Kids will be kids ... and then there's COVID-19
Saint John pediatrician recommends some tough love for teens and testing for children
Researchers have called it the one bright spot in the COVID-19 pandemic — the not fully explained anomaly that children infected by the coronavirus seem largely unaffected.
"Pediatric patients tend to get off a bit easy," says Dr. Sarah Gander. "Their symptoms really look like the common cold."
But don't assume it is, she says.
"We're used to kids having snotty noses and little coughs," she said. "People don't tend to seek care for these things, but it is very important to have the population tested."
Gander said now is the time to pay attention to any respiratory symptoms that might otherwise be dismissed in children as a cold, an allergy or a flare of asthma.
Parents should also look out for gastrointestinal symptoms such as vomiting and diarrhea, which have appeared in covid-positive kids.
"Kids might be mild but they might be carrying the disease and we might not know unless they're tested," said Gander.
"And the only way we can make the decisions we need to make and be able to know when is the right time to come back together is if we have an understanding of the burden of the disease in the region," she said.
7 N.B. youth have tested positive
As of Wednesday in New Brunswick, there were 108 cases of COVID-19 in the province, including four children under the age of 10 and three youth between the ages of 10 and 19.
Teens are also unlikely to develop severe illness and some may be feeling a little too invincible.
Dylan Roberts, a Grade 12 student at Simonds High School, said he sees teens cheating the distancing rules.
They cluster, he said, at the parking lot at McAllister Place and also at the Little River Reservoir Park, where Roberts sometimes goes for a run.
"I see kids hanging out, outside their cars, sometimes in a big circle or standing around a picnic table, I've seen that a lot," he says.
"They're chatting and talking almost like there's no pandemic, acting like nothing's going on."
Roberts fears it will only get worse as time wears on.
"If this goes on another week or so, people will break the rules even more than now," he said.
"They'll just get tired of the whole thing."
Parents need to double down
Gander says adolescents are prone to pushing the boundaries but they need to understand that they can spread the virus even when they feel fine.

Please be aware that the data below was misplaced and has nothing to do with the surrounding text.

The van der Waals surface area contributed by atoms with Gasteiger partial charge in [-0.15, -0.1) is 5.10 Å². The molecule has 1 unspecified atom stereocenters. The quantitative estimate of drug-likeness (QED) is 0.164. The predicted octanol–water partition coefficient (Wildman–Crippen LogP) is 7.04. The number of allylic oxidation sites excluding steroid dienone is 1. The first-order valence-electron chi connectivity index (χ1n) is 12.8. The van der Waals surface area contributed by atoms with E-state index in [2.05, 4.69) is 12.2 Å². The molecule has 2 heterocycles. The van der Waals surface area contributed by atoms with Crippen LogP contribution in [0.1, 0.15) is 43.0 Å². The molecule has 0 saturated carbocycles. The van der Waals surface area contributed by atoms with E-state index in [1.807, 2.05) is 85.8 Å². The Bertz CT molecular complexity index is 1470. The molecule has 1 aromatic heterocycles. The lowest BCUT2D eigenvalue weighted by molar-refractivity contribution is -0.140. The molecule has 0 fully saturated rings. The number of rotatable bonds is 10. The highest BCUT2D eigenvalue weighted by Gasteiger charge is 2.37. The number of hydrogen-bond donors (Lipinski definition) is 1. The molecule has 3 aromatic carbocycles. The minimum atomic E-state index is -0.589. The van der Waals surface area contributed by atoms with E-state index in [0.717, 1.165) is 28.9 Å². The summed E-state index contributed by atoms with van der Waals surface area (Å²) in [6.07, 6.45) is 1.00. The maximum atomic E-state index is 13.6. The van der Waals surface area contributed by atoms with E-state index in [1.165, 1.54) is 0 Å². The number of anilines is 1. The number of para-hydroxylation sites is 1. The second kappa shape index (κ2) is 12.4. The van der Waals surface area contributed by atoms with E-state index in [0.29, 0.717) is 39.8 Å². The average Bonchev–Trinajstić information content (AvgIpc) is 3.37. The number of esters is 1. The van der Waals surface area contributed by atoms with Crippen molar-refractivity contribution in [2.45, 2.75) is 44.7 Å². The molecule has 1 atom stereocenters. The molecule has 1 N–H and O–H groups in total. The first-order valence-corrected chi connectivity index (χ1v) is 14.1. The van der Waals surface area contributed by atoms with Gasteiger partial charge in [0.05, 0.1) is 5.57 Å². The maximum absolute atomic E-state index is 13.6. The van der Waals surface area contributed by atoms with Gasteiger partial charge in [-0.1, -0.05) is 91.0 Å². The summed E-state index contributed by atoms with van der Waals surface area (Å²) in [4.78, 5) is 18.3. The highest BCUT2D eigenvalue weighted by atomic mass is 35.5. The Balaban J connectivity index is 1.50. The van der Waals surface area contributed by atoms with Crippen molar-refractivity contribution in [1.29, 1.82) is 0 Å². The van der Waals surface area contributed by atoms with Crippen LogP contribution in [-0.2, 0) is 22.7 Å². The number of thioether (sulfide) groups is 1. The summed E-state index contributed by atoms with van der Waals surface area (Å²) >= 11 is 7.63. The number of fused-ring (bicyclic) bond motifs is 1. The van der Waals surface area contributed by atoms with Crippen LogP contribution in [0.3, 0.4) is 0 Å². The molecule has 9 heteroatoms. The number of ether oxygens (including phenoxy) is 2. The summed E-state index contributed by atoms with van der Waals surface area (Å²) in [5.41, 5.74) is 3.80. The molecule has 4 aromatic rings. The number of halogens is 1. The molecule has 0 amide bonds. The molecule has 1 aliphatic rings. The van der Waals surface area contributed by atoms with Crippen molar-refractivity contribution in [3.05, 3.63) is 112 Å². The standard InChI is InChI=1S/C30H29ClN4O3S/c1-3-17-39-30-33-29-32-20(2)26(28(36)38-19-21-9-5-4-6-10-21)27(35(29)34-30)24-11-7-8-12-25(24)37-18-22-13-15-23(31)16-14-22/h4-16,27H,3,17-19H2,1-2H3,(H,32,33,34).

"I have a special compassion for teenagers," said Gander. "It is hard to keep that age group away from their friends but until we know exactly what is going on in our community, that's a very high-risk group to be out and about, not obeying social distancing regulations."
"It's probably a place for parents to double down," she added.
In the absence of sports and organized activities, with playgrounds closed and some parks as well, Gander said it requires some creative thinking to stay active and apart.
"Physical activity is not just a checkmark, it actually prevents problems down the road," she said. "We know that the fall-out of all of this is going to be some mental health strain. It already is."
Breaking the rules could be catastrophic
At the government's Wednesday COVID briefing, public health and the premier hammered the message to stay the course on physical distancing, even through the first long weekend of spring.
No Easter egg hunts, said Premier Blaine Higgs and no extended family dinners.
"If people don't maintain physical distancing, this could be catastrophic," he said.
Dr.Jennifer Russell, the chief medical health officer for the province, repeated that the rules are the same for everyone.
"For adolescents we are saying we don't want to see anybody visit with people outside their own homes," she said. "That's the advice for whatever age you are."
While testing for COVID-19 still requires a referral through tele-health or through a virtual visit with a family physician, the criteria changed slightly this week.
As of Tuesday, travel outside New Brunswick is no longer the key determinant in referrals.
However, the province says testing will continue to focus on health-care workers, patients in hospitals and nursing homes, as well as first responders.
Another priority is people over the age of 60.